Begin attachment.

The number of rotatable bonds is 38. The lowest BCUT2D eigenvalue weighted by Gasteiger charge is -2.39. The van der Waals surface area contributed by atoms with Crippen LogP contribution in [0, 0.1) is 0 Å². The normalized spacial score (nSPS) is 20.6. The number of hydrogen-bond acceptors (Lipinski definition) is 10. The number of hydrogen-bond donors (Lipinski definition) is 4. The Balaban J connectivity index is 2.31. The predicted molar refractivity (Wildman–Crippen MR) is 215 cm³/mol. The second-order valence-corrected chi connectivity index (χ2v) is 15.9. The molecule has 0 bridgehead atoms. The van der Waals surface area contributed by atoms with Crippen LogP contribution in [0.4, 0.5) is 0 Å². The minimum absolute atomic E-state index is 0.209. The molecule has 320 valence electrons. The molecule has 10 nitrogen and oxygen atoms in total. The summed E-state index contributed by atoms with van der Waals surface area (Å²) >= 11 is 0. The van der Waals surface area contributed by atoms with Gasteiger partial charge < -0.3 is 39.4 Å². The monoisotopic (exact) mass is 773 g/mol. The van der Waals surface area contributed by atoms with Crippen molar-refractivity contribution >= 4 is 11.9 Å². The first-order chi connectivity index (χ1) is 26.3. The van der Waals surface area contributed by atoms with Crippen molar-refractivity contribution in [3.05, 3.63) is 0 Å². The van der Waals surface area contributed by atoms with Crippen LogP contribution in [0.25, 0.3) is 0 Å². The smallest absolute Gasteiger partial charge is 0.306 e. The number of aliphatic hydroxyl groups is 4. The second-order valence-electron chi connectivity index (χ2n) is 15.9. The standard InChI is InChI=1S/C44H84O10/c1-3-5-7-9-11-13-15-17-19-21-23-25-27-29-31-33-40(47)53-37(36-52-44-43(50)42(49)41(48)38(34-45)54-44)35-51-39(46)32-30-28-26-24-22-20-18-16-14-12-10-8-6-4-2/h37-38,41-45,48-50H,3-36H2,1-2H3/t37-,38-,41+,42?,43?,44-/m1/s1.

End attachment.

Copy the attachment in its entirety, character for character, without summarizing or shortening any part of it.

The number of rotatable bonds is 38. The lowest BCUT2D eigenvalue weighted by Gasteiger charge is -2.39. The van der Waals surface area contributed by atoms with Crippen LogP contribution in [0, 0.1) is 0 Å². The normalized spacial score (nSPS) is 20.6. The number of hydrogen-bond acceptors (Lipinski definition) is 10. The number of hydrogen-bond donors (Lipinski definition) is 4. The Balaban J connectivity index is 2.31. The predicted molar refractivity (Wildman–Crippen MR) is 215 cm³/mol. The second-order valence-corrected chi connectivity index (χ2v) is 15.9. The molecule has 0 bridgehead atoms. The van der Waals surface area contributed by atoms with Crippen LogP contribution in [0.4, 0.5) is 0 Å². The minimum absolute atomic E-state index is 0.209. The molecule has 320 valence electrons. The molecule has 10 nitrogen and oxygen atoms in total. The summed E-state index contributed by atoms with van der Waals surface area (Å²) >= 11 is 0. The van der Waals surface area contributed by atoms with Gasteiger partial charge < -0.3 is 39.4 Å². The monoisotopic (exact) mass is 773 g/mol. The van der Waals surface area contributed by atoms with Crippen molar-refractivity contribution >= 4 is 11.9 Å². The first-order chi connectivity index (χ1) is 26.3. The van der Waals surface area contributed by atoms with Crippen molar-refractivity contribution in [3.05, 3.63) is 0 Å². The van der Waals surface area contributed by atoms with Crippen LogP contribution in [0.25, 0.3) is 0 Å². The smallest absolute Gasteiger partial charge is 0.306 e. The number of aliphatic hydroxyl groups is 4. The second-order valence-electron chi connectivity index (χ2n) is 15.9. The standard InChI is InChI=1S/C44H84O10/c1-3-5-7-9-11-13-15-17-19-21-23-25-27-29-31-33-40(47)53-37(36-52-44-43(50)42(49)41(48)38(34-45)54-44)35-51-39(46)32-30-28-26-24-22-20-18-16-14-12-10-8-6-4-2/h37-38,41-45,48-50H,3-36H2,1-2H3/t37-,38-,41+,42?,43?,44-/m1/s1.